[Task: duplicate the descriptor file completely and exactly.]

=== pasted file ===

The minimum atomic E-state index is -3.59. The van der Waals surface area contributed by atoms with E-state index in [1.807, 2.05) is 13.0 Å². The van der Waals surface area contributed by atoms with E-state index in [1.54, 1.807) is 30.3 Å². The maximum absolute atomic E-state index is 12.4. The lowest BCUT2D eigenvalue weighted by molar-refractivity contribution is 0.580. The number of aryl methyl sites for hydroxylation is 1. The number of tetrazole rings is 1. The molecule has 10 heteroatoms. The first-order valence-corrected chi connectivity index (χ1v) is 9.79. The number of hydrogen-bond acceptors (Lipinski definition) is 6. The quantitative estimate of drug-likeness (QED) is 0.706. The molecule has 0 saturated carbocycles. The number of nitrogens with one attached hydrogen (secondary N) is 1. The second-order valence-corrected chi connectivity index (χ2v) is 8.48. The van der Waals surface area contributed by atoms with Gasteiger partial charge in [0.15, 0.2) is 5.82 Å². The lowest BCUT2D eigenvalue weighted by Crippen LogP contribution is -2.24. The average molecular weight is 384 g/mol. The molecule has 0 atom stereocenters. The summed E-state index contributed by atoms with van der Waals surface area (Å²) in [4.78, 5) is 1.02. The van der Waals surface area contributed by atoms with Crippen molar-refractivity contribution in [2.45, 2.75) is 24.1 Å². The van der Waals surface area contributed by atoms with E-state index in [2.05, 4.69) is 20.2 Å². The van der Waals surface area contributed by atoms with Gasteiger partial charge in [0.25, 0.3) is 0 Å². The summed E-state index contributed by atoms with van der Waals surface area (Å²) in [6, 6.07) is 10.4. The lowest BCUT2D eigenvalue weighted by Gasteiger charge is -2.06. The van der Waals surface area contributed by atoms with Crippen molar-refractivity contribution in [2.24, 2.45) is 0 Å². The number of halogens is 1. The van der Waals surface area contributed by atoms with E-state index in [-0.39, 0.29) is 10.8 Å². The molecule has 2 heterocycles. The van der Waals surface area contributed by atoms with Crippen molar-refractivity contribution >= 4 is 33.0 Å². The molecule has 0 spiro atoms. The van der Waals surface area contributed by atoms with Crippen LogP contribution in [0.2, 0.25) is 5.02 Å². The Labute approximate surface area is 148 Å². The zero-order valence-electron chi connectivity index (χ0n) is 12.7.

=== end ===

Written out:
The minimum atomic E-state index is -3.59. The van der Waals surface area contributed by atoms with E-state index in [1.807, 2.05) is 13.0 Å². The van der Waals surface area contributed by atoms with E-state index in [1.54, 1.807) is 30.3 Å². The maximum absolute atomic E-state index is 12.4. The lowest BCUT2D eigenvalue weighted by molar-refractivity contribution is 0.580. The number of aryl methyl sites for hydroxylation is 1. The number of tetrazole rings is 1. The molecule has 10 heteroatoms. The first-order valence-corrected chi connectivity index (χ1v) is 9.79. The number of hydrogen-bond acceptors (Lipinski definition) is 6. The quantitative estimate of drug-likeness (QED) is 0.706. The molecule has 0 saturated carbocycles. The number of nitrogens with one attached hydrogen (secondary N) is 1. The second-order valence-corrected chi connectivity index (χ2v) is 8.48. The van der Waals surface area contributed by atoms with Gasteiger partial charge in [0.15, 0.2) is 5.82 Å². The lowest BCUT2D eigenvalue weighted by Crippen LogP contribution is -2.24. The average molecular weight is 384 g/mol. The molecule has 0 atom stereocenters. The summed E-state index contributed by atoms with van der Waals surface area (Å²) in [4.78, 5) is 1.02. The van der Waals surface area contributed by atoms with Crippen molar-refractivity contribution in [2.45, 2.75) is 24.1 Å². The van der Waals surface area contributed by atoms with E-state index in [2.05, 4.69) is 20.2 Å². The van der Waals surface area contributed by atoms with Gasteiger partial charge in [0.25, 0.3) is 0 Å². The summed E-state index contributed by atoms with van der Waals surface area (Å²) in [6, 6.07) is 10.4. The lowest BCUT2D eigenvalue weighted by Gasteiger charge is -2.06. The van der Waals surface area contributed by atoms with Crippen molar-refractivity contribution in [2.24, 2.45) is 0 Å². The number of halogens is 1. The van der Waals surface area contributed by atoms with E-state index in [-0.39, 0.29) is 10.8 Å². The molecule has 2 heterocycles. The van der Waals surface area contributed by atoms with Crippen molar-refractivity contribution >= 4 is 33.0 Å². The molecule has 0 spiro atoms. The van der Waals surface area contributed by atoms with Crippen LogP contribution in [0.2, 0.25) is 5.02 Å². The Labute approximate surface area is 148 Å². The zero-order valence-electron chi connectivity index (χ0n) is 12.7.